Yes I know they’ve been here for a few years now, “imported” into the book lovers’ homes of Dulwich.
Well now you don’t have to leave the SE21 area to be able to purchase one. Yes that’s right we are now selling, along with many other independent bookshops, E-Book readers so that you can buy an E-Book and still support your local bookshops.
We eagerly signed up for the Kobo option, as recommended by the Booksellers Association, and a large box arrived last month from Kobo. On opening the parcel the contents turn out to be quite unlike our normal book deliveries. First off the demonstration device needed charging! You don’t get that with Hilary Mantel’s Bringing up the Bodies. Anyway, we’re committed to selling these devices and so we plugged it in, and left it charging overnight but forgot to leave the connected PC on. So one day later the device has enough power and we now need to register it. (I’m sure I’d have sold at least two copies of a Hilary Mantel in the same length of time.) I was working on my own that day so I needed to wait for a colleague who can sit down at the office PC to work through the registration for the Kobo as well as the online service that supports it.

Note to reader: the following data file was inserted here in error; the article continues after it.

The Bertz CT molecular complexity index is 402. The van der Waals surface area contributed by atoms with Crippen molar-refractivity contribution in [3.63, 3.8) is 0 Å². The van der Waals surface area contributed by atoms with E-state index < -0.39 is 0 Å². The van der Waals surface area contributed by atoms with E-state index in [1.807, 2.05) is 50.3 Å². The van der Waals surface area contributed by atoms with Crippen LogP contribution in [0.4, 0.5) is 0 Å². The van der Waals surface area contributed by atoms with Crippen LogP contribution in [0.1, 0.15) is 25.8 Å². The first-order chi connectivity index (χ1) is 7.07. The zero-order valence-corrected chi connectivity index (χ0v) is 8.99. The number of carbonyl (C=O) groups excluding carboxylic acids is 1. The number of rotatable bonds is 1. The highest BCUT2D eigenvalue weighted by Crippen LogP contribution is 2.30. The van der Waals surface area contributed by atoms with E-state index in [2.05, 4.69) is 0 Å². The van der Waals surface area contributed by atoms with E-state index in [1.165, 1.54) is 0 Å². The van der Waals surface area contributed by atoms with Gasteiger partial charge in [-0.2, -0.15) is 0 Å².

So another day passes and three days after opening our box of Kobos we are ready to install the demo device on the counter. Now this is another challenge, the device needs to be secured to the counter top in case someone tries to steal it! (You don’t need to secure down a copy of Bringing up the Bodies.) We go in search of the toolbox and then had to figure out where we to screw it onto the counter-top.
Demo device charged and secured to the counter-top and we’re off, as the horse-racing term goes. We have a device, the kobo, to sell to customers who want to read their books on ereaders and still support their independent bookshop. It is a very different experience for us compared to opening a box of books from a publisher and putting them straight on to the bookshelf.
Is it too late, you might ask, for independent bookshops to join the market? Should we just stick to selling the physical books? In an industry survey last week 48% of the leading UK publishers excepted to be selling 50% of their titles in a digital format within 5 years. So you don’t have to have passed your maths GCSE to work out that with 50% of the market no longer available to sell as a physical book, bookshops need to ensure that they can access the E-Book half of the market.
What will happen when we sell a device? Hopefully it will all go smoothly for the customers, however I have been assured that there is an excellent after sales service at the end of a telephone. Only time will tell how we fair in this endeavour and maybe by the next article I will have some more tales to share of selling the Kobo.